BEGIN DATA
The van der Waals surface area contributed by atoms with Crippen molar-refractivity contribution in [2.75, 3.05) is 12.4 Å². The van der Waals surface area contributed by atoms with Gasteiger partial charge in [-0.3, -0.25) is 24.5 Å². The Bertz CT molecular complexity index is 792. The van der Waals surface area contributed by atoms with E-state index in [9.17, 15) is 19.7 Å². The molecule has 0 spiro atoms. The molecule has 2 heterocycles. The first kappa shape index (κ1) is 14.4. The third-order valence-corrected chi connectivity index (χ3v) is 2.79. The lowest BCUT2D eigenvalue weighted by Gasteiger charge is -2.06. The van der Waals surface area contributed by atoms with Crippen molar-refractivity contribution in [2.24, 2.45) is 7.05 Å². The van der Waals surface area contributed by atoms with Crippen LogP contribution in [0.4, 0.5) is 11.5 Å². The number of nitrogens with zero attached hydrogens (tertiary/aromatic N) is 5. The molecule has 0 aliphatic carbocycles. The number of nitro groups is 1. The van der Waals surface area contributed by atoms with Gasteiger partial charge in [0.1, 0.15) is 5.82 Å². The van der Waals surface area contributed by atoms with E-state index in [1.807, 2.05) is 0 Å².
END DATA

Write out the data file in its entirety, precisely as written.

The van der Waals surface area contributed by atoms with Crippen molar-refractivity contribution in [2.75, 3.05) is 12.4 Å². The van der Waals surface area contributed by atoms with Gasteiger partial charge in [-0.3, -0.25) is 24.5 Å². The Bertz CT molecular complexity index is 792. The van der Waals surface area contributed by atoms with E-state index in [9.17, 15) is 19.7 Å². The molecule has 0 spiro atoms. The molecule has 2 heterocycles. The first kappa shape index (κ1) is 14.4. The third-order valence-corrected chi connectivity index (χ3v) is 2.79. The lowest BCUT2D eigenvalue weighted by Gasteiger charge is -2.06. The van der Waals surface area contributed by atoms with Crippen molar-refractivity contribution in [2.24, 2.45) is 7.05 Å². The van der Waals surface area contributed by atoms with Crippen LogP contribution in [0.4, 0.5) is 11.5 Å². The number of nitrogens with zero attached hydrogens (tertiary/aromatic N) is 5. The molecule has 0 aliphatic carbocycles. The number of nitro groups is 1. The van der Waals surface area contributed by atoms with Gasteiger partial charge in [0.1, 0.15) is 5.82 Å². The van der Waals surface area contributed by atoms with E-state index in [1.807, 2.05) is 0 Å².